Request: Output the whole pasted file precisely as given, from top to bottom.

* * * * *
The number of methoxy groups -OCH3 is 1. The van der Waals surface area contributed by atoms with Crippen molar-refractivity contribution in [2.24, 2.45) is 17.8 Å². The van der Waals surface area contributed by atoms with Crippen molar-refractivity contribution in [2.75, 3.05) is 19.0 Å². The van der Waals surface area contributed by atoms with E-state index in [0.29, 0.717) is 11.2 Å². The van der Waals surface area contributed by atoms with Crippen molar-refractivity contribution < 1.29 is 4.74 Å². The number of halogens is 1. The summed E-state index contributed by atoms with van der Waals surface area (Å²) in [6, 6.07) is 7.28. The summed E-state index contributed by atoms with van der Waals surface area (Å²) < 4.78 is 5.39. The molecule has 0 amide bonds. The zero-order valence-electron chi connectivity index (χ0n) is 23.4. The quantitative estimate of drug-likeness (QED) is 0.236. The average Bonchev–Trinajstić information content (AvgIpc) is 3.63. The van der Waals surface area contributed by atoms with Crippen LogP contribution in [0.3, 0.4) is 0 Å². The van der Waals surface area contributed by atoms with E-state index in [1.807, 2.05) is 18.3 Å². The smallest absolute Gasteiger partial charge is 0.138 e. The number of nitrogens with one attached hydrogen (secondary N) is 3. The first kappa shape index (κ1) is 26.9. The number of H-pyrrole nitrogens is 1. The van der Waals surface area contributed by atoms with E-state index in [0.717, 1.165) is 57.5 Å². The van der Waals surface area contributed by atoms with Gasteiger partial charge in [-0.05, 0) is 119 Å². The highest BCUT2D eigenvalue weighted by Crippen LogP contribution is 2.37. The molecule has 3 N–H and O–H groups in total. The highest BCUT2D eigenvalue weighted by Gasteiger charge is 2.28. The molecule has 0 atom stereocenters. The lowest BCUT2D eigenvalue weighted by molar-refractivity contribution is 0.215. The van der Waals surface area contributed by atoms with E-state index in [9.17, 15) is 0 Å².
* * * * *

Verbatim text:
The number of methoxy groups -OCH3 is 1. The van der Waals surface area contributed by atoms with Crippen molar-refractivity contribution in [2.24, 2.45) is 17.8 Å². The van der Waals surface area contributed by atoms with Crippen molar-refractivity contribution in [2.75, 3.05) is 19.0 Å². The van der Waals surface area contributed by atoms with E-state index in [0.29, 0.717) is 11.2 Å². The van der Waals surface area contributed by atoms with Crippen molar-refractivity contribution < 1.29 is 4.74 Å². The number of halogens is 1. The summed E-state index contributed by atoms with van der Waals surface area (Å²) in [6, 6.07) is 7.28. The summed E-state index contributed by atoms with van der Waals surface area (Å²) < 4.78 is 5.39. The molecule has 0 amide bonds. The zero-order valence-electron chi connectivity index (χ0n) is 23.4. The quantitative estimate of drug-likeness (QED) is 0.236. The average Bonchev–Trinajstić information content (AvgIpc) is 3.63. The van der Waals surface area contributed by atoms with Crippen LogP contribution in [0.3, 0.4) is 0 Å². The van der Waals surface area contributed by atoms with E-state index in [1.807, 2.05) is 18.3 Å². The smallest absolute Gasteiger partial charge is 0.138 e. The number of nitrogens with one attached hydrogen (secondary N) is 3. The first kappa shape index (κ1) is 26.9. The number of H-pyrrole nitrogens is 1. The van der Waals surface area contributed by atoms with E-state index in [0.717, 1.165) is 57.5 Å². The van der Waals surface area contributed by atoms with Gasteiger partial charge in [-0.05, 0) is 119 Å². The highest BCUT2D eigenvalue weighted by Crippen LogP contribution is 2.37. The molecule has 3 N–H and O–H groups in total. The highest BCUT2D eigenvalue weighted by Gasteiger charge is 2.28. The molecule has 0 atom stereocenters. The lowest BCUT2D eigenvalue weighted by molar-refractivity contribution is 0.215. The van der Waals surface area contributed by atoms with E-state index in [9.17, 15) is 0 Å².